Monday, 11 October 2010

Financial Markets Finally Awake to Eurozone Risk

This year the Eurozone has suffered its first existential crisis. Ongoing turmoil in financial markets has exposed the vulnerability of the public debt position in several Eurozone member states. The financial spreads amongst Eurozone countries against the benchmark (10-year German bond) Bund, which gauge the medium-term risk in the Eurozone, have not only escalated to historic highs but also have displayed increasing tendency to be skewed (roughly measured by the gap between median and average), as a group of countries are finally perceived as increasingly risky by financial market participants. A typical response to this crisis has been to ask for a Stabilisation Fund to support distressed Eurozone (EZ) economies and for meaningful restrictions to be placed on public debt levels for EZ member states. This may not be where to begin.

Two obvious factors explain the widening of these spreads, which in a credible monetary union ought to be negligible (as they should reflect mostly some small liquidity preferences for holding one country's public debt over another, with currency risk not really a concern). One of the consequences of the financial crisis is that financial markets are more willing to price risk into financial contracts and so a given quantity of risk, will wish to be paid a greater excess return than in the period prior to the crisis. The second reason is that the perceived quantity of risk has risen on average but also for some states in particular, as the first round response to tightening credit conditions and a contraction of world demand has been a large one-off increase in the level of public indebtedness.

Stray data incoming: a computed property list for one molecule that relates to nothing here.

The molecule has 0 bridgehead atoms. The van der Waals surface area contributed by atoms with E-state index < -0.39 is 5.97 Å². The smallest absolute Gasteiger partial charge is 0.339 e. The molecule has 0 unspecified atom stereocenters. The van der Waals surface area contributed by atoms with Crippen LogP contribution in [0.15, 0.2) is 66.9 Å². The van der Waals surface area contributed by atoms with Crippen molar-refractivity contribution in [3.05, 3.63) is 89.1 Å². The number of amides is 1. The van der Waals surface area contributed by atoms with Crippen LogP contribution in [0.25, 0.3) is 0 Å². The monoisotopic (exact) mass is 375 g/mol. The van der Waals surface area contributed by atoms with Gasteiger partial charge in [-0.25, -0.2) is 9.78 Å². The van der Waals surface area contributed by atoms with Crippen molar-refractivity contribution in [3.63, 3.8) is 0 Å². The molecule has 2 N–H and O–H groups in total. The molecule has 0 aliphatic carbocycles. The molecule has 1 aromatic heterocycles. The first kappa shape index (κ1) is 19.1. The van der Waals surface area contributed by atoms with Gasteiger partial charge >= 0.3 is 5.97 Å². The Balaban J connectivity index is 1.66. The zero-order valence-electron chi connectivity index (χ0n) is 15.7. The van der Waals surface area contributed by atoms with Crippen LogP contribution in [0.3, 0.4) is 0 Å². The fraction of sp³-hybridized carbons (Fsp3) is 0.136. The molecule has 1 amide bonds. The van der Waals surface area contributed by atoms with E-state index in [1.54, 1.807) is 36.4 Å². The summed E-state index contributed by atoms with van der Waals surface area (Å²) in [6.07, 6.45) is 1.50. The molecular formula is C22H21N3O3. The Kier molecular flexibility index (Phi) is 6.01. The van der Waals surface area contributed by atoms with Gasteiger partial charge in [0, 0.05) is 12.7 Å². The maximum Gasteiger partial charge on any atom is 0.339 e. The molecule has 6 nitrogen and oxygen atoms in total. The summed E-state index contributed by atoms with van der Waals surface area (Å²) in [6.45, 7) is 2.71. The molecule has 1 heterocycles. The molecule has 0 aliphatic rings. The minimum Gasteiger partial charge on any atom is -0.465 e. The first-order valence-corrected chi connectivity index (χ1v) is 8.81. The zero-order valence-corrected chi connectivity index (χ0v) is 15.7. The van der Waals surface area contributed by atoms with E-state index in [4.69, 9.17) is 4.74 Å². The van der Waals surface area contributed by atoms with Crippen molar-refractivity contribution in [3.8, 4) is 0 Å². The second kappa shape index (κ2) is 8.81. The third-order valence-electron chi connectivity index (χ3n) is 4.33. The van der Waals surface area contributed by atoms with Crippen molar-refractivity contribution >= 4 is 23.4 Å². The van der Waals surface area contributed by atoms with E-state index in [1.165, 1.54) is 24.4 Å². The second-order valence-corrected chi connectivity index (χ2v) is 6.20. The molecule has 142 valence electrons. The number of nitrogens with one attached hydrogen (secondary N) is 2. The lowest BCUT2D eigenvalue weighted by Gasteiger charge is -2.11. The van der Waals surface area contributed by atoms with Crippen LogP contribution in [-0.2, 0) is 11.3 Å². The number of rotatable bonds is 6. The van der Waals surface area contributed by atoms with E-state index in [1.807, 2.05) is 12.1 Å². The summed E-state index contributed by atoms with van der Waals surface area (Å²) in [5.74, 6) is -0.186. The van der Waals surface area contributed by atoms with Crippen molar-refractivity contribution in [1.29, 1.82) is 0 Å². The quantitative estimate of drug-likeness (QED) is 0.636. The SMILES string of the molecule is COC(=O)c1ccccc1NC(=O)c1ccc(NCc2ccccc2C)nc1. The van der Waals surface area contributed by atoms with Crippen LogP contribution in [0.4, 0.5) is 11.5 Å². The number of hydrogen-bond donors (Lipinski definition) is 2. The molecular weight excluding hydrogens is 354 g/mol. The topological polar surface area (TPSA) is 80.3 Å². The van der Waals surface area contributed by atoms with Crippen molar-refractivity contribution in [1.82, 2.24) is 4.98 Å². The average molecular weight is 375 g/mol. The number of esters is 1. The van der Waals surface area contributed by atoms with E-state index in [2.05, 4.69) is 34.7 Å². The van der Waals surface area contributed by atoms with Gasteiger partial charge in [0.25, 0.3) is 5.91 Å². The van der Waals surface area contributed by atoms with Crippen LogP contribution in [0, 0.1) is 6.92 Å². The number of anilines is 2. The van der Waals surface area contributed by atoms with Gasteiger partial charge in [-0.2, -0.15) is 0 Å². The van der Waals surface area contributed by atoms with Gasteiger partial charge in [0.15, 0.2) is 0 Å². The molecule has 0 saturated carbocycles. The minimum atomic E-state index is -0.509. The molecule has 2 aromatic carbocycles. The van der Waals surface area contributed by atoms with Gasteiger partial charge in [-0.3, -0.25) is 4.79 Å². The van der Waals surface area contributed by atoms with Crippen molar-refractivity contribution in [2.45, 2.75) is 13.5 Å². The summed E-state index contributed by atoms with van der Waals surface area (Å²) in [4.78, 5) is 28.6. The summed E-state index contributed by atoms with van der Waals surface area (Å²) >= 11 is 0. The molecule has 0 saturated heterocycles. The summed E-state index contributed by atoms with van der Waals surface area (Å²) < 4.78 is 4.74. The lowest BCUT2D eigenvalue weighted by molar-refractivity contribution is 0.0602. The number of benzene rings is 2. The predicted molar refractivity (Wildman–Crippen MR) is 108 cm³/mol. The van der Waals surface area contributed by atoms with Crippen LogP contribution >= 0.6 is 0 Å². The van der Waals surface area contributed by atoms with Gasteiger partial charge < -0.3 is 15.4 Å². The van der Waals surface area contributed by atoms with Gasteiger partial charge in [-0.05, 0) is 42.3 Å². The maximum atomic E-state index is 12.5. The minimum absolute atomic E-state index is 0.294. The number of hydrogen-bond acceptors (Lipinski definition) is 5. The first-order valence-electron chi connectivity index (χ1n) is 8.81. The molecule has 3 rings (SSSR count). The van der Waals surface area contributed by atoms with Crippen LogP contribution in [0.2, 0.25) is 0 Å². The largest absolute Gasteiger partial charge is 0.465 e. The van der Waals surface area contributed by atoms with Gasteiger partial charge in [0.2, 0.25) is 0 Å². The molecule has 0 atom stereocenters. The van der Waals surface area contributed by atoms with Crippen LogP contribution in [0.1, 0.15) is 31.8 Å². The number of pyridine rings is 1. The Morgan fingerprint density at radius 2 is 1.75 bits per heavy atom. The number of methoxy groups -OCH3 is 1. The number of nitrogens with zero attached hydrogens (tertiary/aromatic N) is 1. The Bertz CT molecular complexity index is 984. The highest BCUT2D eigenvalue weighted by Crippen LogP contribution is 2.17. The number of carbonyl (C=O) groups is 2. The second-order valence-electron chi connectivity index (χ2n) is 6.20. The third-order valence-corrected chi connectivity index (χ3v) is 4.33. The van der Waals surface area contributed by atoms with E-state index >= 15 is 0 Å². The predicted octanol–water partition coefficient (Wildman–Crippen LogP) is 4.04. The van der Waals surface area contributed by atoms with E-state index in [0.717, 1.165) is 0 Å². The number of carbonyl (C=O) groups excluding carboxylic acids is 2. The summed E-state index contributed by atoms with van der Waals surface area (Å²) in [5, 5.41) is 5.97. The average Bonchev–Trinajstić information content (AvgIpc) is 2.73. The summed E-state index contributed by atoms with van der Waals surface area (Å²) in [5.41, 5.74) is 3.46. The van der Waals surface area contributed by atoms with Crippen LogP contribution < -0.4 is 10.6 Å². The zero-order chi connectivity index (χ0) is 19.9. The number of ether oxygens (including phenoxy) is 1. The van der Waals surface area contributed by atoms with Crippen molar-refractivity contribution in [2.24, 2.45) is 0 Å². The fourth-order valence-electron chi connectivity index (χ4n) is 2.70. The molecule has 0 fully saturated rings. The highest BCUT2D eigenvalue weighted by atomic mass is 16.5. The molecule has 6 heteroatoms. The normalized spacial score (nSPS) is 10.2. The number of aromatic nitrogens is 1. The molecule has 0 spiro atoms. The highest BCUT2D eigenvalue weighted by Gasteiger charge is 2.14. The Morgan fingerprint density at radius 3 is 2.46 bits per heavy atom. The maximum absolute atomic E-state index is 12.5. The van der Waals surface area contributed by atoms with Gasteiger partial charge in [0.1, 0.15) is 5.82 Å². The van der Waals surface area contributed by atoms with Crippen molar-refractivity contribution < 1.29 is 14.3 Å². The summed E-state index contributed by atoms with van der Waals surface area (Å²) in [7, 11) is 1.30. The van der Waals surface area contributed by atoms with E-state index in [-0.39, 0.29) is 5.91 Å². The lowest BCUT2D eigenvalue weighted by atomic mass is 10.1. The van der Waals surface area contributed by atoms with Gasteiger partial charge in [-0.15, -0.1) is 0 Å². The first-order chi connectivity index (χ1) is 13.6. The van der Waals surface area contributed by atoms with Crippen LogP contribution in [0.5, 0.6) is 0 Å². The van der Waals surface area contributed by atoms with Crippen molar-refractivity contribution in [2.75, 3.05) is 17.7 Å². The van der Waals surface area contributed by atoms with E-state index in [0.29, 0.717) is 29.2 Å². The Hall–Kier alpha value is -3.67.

The OCED report that that the level of outstanding government debt for advanced economies in 2009 was around 50% higher than its 2006 level (, p. 19) but this alone seems unlikely to be able to explain the overall and specific increase in sovereign spreads. Part of the reason for the increase in spreads is their ‘compression’ to very low levels in the period leading up to 2007, which exaggerated the apparent change pre- and post-crisis. The question then is why did financial market prices, traded by highly intelligent and resourced investment bankers, for Eurozone sovereign debt display such insouciance to both the construction of a “non-optimal currency area” EMU and to the ongoing implication that public debt levels would have to rise as countries increasingly turned to fiscal policy to stabilise their domestic economies? What were the impediments to use of all available information? It is surely not that much news that certain Mediterranean states have public debt overhangs and were not especially well synchronised to the German economic cycle?

The favourite set of theories may be that there is a tendency for financial prices to herd, in the absence of full information. Some story involving the end of the business cycle, the longevity of the Euro, and belief in an implicit bail-out encouraged some herding which promoted a compression trade – buying higher yield sovereign debt funded in the currency of a lower yield sovereign. But a little more transparency on fundamental debt positions in the event of a prolonged asymmetric shock might have scared the markets into demanding country-level risk premia somewhat earlier. And so I can't help thinking that this kind of information and scrutiny on an on-going basis, alongside assessment of debt positions, may be of more value than a currency stabilisation fund.